Audio and Video Accessibility
For help, contact: Karen Sorensen
Whenever you record audio or video, I recommend thinking of it as a radio broadcast where only your words and hopefully your inflection comes through. Materials that are solely visual, must be described verbally to be accessible to someone who is blind. If PowerPoint or other files are shown in a video, make the actual ppt or pptx files (source files) available to students for review.
- If additional description is necessary...
If a video is understandable as audio alone or with supplemental source files, no additional video description is necessary. If additional description is necessary, here are some free tools that allow you to record and synchronize an audio file that can be used to describe what's happening on screen. No endorsement should be implied.
Video Captioning Guideline
This Guideline requires you caption any video recordings you produce or PCC produces for you if you plan to use it more than one term.
Linking to a video on another website?
You are not expected to caption videos you or PCC didn't produce. We do recommend however that you search for captioned media first.
Camtasia is a screen recording software available to PCC online instructors. It is available for Mac and Windows .But only the Windows version has voice recognition.
With Camtasia you can record, caption and produce your media.
- Video captioning step-by-step instructions using Camtasia
- Version 8: Caption Series - Speech to Text
For more information on using Camtasia to record video, see the Camtasia page on the Instructional Support website.
You can record from a webcam directly into YouTube or upload a video. Initially a new YouTube account has a 15 minute video length limit, but you can extend that timelimit by following these instructions.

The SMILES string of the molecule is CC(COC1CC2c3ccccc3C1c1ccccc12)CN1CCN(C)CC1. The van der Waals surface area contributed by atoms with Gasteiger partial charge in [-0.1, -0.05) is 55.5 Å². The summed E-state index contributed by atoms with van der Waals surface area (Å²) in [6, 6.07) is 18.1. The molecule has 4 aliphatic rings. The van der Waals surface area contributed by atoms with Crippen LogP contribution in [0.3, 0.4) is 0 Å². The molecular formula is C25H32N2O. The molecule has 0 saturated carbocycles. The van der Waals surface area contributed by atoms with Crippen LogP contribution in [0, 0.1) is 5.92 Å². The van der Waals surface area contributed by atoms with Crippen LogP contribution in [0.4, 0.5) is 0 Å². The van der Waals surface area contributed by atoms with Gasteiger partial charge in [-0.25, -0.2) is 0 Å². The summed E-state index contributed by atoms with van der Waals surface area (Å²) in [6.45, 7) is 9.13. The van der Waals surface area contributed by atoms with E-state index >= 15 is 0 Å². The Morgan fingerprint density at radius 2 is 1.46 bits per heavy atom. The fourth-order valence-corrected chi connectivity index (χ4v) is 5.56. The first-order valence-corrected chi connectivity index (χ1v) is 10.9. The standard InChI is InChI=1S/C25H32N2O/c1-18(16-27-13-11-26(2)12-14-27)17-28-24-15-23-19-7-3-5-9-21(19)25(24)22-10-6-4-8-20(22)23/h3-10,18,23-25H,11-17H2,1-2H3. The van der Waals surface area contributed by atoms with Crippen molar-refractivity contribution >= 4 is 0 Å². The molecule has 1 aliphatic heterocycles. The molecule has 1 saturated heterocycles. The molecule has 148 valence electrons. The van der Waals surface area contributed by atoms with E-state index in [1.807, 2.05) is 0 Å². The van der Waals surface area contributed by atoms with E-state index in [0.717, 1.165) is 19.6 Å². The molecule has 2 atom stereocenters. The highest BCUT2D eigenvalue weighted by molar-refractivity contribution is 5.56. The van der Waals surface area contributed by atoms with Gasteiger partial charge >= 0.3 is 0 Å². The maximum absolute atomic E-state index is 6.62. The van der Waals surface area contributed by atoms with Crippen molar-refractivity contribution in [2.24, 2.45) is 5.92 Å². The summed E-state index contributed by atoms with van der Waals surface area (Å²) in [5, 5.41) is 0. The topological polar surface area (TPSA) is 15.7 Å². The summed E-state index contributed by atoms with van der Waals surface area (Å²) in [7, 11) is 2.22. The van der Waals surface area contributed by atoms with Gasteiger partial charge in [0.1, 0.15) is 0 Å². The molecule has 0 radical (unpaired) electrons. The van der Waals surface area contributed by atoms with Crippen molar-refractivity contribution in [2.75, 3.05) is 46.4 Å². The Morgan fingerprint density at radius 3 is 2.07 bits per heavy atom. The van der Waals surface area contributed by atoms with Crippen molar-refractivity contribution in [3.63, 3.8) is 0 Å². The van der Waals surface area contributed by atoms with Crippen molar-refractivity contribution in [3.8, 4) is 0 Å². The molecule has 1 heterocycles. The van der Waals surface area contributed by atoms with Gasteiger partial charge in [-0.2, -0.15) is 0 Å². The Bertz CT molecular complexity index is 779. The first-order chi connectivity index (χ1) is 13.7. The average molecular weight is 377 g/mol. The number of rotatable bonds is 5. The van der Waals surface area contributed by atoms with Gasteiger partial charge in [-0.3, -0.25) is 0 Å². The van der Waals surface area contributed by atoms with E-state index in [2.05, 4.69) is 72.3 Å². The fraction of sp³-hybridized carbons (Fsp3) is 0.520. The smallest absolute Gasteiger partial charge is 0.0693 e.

This Guideline requires you transcribe any audio recordings you produce or PCC produces for you if you plan to use it more than one term.
Linking to an audio recording on another website?
You are not expected to transcribe recordings from other websites, but please check to see if a transcript exists and make sure your students know how to find it (if it's available).
- Go to Transcribe tool (best used in Google Chrome)
- Click on the 'how it works' tab, and follow the instructions.
Please Note: This tool is no longer free, but it only costs $20 a year and it's well worth the cost!
Online Meetings (Collaborate)
If you have a student who requires captioning in an online (synchronous) meeting, make arrangements for a captioner with Sharon Brown from Disability Services. (Request a TypeWell captioner if math and chemical formulas are going to be used in the session. Use a CART captioner for all other subjects.)
Suggestions for a Successful Session
Set up a session to practice this before students arrive and while technical assistance (like the Faculty Help Desk) is available.
Make the transcriber a moderator right away.
"Re-state" math problems by typing them into the whiteboard before completing the problem.